NFC Forum spec adds digital signatures to prevent tag tampering

The standards body has published an important draft specification that will enable developers to protect NFC tags in smart posters and other applications from being tampered with or replaced with an imposter tag.

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FORUM: Taking steps to secure NFC tags

The NFC Forum has published the NFC Signature Record Type Definition (RTD) Candidate Specification, designed to enable developers to build anti-tampering checks for NFC tags in the field into their applications.

URI spoofing and redirection, where an authorised NFC tag is replaced with one that points to a resource under a fraudster’s control, was raised as an issue last year by security researcher Collin Mulliner.

The Signature RTD specification is designed to help verify the authenticity and integrity of data stored in an NFC tag. It does that by defining required and optional signature RTD fields to be used in a tag and providing a list of suitable signature algorithms and certificate types that can be used to create a signature.

That means developers can now add a signature to their NFC tags and build a tag authenticity checking process into their applications, MasterCard’s Jonathan Main, chair of the NFC Forum’s Technical Committee, told NFC World.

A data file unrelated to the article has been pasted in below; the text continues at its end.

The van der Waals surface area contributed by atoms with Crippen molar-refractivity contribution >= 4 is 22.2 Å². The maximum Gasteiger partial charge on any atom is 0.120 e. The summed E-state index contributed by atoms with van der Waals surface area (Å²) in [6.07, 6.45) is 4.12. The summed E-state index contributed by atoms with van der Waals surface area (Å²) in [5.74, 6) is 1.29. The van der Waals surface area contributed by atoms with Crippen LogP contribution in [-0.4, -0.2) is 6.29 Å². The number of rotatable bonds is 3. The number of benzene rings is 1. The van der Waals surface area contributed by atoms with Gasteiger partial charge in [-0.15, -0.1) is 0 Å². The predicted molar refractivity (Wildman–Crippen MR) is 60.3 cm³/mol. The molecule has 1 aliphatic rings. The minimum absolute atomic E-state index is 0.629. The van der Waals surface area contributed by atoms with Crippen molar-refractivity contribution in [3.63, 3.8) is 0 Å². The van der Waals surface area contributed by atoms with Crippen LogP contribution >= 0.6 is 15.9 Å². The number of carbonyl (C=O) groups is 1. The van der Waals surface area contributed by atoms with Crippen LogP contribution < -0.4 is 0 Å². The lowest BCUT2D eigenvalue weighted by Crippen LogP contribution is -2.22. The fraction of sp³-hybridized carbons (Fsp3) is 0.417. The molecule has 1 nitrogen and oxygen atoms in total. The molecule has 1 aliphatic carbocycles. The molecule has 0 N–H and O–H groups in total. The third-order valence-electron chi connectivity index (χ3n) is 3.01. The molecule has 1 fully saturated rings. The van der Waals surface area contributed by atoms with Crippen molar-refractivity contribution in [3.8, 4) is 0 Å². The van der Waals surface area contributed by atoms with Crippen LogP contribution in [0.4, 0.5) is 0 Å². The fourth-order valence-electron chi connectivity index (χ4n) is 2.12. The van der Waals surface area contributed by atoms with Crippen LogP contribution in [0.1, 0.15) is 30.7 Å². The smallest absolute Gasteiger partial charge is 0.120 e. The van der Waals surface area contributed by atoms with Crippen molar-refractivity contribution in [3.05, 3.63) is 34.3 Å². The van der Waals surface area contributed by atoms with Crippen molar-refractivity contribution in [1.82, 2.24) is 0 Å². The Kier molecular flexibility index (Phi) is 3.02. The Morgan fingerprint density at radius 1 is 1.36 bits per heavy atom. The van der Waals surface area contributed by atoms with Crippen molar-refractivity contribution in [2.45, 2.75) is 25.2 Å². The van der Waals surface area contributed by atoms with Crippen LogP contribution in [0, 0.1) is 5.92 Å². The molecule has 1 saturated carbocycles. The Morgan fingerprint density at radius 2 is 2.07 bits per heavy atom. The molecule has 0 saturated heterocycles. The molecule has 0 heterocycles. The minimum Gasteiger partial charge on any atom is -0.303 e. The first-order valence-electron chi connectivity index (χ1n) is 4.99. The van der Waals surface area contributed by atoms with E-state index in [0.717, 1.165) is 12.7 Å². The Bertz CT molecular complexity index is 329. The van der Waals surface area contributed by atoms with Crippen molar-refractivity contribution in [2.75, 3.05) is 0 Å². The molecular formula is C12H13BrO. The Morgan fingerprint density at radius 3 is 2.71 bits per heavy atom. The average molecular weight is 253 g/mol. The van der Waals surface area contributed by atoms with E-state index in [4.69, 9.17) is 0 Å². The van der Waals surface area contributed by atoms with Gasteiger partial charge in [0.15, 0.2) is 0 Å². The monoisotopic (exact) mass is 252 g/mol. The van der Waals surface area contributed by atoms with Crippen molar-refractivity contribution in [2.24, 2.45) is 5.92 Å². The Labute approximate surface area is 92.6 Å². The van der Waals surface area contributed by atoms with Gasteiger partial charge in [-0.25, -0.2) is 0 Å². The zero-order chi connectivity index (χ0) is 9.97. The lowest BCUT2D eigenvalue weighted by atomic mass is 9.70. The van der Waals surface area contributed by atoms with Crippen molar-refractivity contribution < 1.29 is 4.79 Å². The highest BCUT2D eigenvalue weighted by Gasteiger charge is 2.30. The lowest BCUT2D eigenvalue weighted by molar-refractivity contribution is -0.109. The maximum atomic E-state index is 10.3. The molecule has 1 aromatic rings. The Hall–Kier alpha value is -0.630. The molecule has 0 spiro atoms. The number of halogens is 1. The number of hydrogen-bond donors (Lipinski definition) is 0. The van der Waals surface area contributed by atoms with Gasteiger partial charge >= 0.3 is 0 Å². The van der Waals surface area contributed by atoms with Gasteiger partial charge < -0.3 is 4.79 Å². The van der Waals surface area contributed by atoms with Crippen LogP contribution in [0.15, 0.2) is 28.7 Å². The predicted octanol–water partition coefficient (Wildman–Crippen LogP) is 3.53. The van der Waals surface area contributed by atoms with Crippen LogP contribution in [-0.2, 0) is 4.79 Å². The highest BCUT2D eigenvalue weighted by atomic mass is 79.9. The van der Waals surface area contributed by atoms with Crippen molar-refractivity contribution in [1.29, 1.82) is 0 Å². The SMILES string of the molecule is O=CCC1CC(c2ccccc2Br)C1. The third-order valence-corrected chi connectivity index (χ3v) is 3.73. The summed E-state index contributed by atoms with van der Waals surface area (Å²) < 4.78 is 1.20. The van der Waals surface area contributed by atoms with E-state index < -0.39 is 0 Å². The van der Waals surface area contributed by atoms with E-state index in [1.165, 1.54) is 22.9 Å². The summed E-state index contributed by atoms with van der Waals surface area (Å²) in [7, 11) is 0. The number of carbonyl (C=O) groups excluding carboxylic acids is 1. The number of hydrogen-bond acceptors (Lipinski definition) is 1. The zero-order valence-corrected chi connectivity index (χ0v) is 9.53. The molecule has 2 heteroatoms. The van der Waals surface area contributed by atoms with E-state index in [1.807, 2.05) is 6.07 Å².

Using Signature RTD, when an NFC phone reads a tag, it will be able to verify who wrote the data stored on the tag and confirm that the data hasn’t been changed — ensuring that no-one can modify the data held on the tag, or replace it with a fraudulent one, without the application knowing it has been tampered with.

The Forum is keen to point out that “it does not define or mandate a specific Public Key Infrastructure (PKI) or certification system, nor does it define a new algorithm for use with the Signature RTD.” Instead, says Main, the specification gives developers a tool for building their own choice of security system into their applications.

The NFC Forum has also now formally adopted its LLCP Specification, which covers  peer-to-peer NFC applications. The Logical Link Control Protocol enables two NFC devices to understand what services the other device has available, activate them and enable multiple applications to make use of the same link simultaneously.

When two NFC devices are brought together to exchange a large quantity of data such as a photo, for instance, LLCP handles the initiation exchange between the devices, enables them to discover which networking functions they both have — such as WiFi or Bluetooth — and then choose the networking solution best suited for the transfer.

In a retail environment, the same specification also enables an NFC phone to be used to both make a payment and receive a voucher from a point-of-sale at the same time, says Main.

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